The commissioners couldn't have been more amenable. They made no mention of the families thrown into ruin when Brach's left the west side. In fact, they made no mention of Brach's at all. Moreover, they didn't ask anything remotely resembling a critical question about why the world's largest chocolate manufacturer needed $880,000 to move to Chicago. (I would have asked Hagedorn, but he didn't return my calls for comment.)

Alderman Burnett (who received at least $10,500 in campaign contributions from E-Port's owners between 1999 and 2003) was on hand to endorse the deal. First he praised the CDC's members, many of whom are successful real estate lawyers and developers. "Some of you lose millions of dollars just being here," he said. Then he thanked Barry Callebaut for deigning to take the city's money. "It gives me great pride to be here," Burnett said. "This is a candy company coming to the city of Chicago, bringing job opportunities to Cabrini-Green. Everyone knows people in Chicago love chocolate."

The commission then unanimously approved the subsidy. The proposed deal now moves to the City Council; because it has the alderman's support its approval is virtually certain. It's a sweet deal for E-Port's owners, who get a tenant to fill vacant space. It's a sweet deal for Barry Callebaut, which gets taxpayer money to defray moving expenses.

It's unclear, however, how the public will benefit. Presumably we get a boost in civic pride from having Barry Callebaut claim Chicago as a corporate home, and that's a big deal to Mayor Daley: over the last five years he's directed TIF funds to help Boeing, United Airlines, USG, and now Barry Callebaut either stay in town or move their corporate headquarters here.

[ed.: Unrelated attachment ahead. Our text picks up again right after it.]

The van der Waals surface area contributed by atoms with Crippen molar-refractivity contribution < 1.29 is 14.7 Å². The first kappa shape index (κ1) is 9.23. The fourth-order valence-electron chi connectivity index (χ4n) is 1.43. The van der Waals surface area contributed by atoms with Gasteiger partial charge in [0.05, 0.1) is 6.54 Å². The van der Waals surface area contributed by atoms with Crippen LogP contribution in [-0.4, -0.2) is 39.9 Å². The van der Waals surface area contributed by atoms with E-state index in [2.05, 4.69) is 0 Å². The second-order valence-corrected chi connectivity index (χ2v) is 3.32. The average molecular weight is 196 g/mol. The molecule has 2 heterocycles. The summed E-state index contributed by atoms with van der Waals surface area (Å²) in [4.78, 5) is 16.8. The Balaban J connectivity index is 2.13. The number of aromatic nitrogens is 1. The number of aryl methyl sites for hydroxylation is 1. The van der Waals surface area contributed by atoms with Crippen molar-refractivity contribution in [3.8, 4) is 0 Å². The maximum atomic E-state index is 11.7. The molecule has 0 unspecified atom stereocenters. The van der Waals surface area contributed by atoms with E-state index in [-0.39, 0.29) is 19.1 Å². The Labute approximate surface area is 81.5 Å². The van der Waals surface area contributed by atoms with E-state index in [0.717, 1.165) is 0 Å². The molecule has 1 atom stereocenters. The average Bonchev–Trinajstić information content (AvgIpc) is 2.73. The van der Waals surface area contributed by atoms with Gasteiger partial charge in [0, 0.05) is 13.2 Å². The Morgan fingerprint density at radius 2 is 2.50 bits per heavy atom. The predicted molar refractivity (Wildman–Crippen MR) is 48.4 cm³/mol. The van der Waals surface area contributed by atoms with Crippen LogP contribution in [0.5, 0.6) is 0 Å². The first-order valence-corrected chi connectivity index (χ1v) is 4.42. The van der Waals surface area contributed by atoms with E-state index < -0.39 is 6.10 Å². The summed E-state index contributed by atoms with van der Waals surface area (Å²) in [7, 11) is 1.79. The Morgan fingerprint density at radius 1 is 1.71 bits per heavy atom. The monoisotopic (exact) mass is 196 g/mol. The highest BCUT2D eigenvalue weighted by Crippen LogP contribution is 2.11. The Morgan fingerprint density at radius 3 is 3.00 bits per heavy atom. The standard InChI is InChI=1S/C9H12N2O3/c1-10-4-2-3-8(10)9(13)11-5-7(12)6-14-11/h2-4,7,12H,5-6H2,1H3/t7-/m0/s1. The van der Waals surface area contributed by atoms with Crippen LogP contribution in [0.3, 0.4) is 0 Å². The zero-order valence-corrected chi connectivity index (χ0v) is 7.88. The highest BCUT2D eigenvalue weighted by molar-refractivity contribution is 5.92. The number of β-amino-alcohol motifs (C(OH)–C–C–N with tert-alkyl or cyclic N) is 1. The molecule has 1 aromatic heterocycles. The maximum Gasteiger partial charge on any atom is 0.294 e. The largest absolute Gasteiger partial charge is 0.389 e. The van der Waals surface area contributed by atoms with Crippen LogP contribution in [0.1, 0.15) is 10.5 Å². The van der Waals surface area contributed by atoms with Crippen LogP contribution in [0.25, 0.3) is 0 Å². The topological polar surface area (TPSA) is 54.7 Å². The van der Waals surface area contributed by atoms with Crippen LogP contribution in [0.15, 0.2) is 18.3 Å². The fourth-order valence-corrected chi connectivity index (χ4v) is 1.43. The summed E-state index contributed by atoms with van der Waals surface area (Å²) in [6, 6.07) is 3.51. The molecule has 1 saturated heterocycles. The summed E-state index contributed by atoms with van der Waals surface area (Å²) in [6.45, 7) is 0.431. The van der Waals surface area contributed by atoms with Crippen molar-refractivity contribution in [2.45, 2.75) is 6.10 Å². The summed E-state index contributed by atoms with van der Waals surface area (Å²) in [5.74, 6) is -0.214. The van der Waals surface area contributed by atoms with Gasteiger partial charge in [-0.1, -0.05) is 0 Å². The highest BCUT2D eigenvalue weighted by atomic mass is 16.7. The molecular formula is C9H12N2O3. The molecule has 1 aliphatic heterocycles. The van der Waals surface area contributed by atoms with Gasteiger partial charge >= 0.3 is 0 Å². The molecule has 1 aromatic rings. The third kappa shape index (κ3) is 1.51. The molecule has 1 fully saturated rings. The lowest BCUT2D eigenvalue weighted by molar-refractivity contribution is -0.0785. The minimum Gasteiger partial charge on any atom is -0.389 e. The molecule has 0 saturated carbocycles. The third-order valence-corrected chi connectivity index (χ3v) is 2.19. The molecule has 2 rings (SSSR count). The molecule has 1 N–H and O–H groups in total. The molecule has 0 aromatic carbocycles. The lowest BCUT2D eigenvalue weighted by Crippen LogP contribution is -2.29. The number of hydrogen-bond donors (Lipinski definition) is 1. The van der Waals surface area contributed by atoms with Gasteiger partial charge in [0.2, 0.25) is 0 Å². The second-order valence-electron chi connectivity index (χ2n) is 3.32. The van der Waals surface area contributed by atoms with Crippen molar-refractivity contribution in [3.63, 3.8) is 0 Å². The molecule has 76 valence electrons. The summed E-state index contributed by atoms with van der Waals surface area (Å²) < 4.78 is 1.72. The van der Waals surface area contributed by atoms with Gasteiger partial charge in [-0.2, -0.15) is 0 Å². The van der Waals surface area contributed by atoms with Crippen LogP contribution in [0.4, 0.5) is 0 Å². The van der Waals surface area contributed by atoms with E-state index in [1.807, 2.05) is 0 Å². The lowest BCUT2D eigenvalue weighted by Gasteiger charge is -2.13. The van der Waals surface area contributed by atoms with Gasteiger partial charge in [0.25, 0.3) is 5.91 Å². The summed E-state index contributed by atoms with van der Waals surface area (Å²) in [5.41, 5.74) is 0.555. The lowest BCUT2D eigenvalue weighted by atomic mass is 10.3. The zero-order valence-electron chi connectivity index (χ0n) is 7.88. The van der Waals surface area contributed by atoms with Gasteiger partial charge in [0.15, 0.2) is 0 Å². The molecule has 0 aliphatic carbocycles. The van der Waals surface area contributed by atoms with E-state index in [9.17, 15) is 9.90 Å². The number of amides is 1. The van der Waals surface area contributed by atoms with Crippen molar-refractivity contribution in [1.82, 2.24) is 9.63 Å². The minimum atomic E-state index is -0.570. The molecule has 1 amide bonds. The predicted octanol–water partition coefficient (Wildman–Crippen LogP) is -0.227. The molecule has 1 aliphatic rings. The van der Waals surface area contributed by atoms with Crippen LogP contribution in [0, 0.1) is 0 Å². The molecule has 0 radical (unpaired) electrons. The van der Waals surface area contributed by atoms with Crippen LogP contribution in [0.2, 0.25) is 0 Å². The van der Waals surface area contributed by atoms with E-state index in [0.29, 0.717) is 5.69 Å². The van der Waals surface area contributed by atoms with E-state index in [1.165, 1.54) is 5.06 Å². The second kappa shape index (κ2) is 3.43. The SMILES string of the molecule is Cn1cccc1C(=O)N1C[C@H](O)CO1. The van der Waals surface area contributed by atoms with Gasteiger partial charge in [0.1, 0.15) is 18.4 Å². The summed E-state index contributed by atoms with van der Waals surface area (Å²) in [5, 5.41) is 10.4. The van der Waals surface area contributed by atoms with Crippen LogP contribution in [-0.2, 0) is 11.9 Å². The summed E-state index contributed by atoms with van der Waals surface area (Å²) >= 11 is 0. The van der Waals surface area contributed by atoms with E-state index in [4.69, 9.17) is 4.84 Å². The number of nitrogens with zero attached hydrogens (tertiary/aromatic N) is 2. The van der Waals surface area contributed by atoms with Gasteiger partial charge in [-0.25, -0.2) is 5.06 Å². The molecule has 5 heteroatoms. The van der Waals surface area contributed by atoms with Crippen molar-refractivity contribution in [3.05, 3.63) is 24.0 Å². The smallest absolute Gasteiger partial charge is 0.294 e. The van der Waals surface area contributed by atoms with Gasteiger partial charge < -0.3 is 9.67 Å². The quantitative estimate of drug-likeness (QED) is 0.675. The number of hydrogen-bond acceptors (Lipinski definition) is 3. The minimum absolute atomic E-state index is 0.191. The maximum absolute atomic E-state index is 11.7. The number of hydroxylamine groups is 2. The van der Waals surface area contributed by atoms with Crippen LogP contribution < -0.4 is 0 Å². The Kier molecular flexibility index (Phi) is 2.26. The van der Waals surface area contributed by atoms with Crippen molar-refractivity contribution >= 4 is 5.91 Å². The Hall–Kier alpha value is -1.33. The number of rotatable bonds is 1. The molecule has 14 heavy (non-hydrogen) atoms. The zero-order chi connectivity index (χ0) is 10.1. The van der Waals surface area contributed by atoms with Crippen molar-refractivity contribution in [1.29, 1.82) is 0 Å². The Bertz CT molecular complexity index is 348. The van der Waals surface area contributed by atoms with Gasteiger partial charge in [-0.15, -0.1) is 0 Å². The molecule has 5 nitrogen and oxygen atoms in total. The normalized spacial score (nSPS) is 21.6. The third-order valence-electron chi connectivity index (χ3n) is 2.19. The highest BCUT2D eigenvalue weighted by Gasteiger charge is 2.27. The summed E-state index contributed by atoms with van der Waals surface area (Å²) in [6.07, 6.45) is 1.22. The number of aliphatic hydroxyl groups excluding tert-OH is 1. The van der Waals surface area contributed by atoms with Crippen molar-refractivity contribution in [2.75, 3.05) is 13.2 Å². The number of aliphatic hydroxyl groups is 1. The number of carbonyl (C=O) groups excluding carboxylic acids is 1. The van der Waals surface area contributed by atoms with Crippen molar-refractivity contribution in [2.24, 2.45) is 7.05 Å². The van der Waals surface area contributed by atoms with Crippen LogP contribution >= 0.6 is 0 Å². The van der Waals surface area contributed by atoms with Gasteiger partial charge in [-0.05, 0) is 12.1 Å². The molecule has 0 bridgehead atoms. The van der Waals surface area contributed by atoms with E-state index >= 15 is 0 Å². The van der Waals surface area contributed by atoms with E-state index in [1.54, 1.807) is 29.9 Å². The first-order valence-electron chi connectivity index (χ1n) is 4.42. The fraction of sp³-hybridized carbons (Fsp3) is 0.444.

But that doesn't translate into more property tax dollars for financially strapped schools or tax breaks for property owners. All new property tax dollars in a TIF district go into the TIF fund.

The new headquarters likely won't help people who lost their jobs at the Brach's factory--Burnett didn't mention them. And despite his optimism, I don't see how it will benefit past or present Cabrini-Green residents. I doubt many of them have the skills required for the high-end jobs Barry Callebaut will be bringing to its new headquarters.

There is of course the head tax, the monthly $4 per employee fee all companies with 50 or more workers pay to the city. If Barry Callebaut makes good on its plan to hire up to 100 workers next year the city will be raking in about $4,800 annually. So in 183 years or so we'll have made back the $880,000 we gave to Barry Callebaut.

But hey, that's a better deal for taxpayers than the USG arrangement I analyzed five weeks ago. We'll need 270 years to recoup the $6.5 million the city gave them. As TIF deals go, I guess we can call the Barry Callebaut subsidy progress.

For more on Chicago politics, see our blog Clout City at chicagoreader.com.

Art accompanying story in printed newspaper (not available in this archive): illustration/Kurt Mitchell.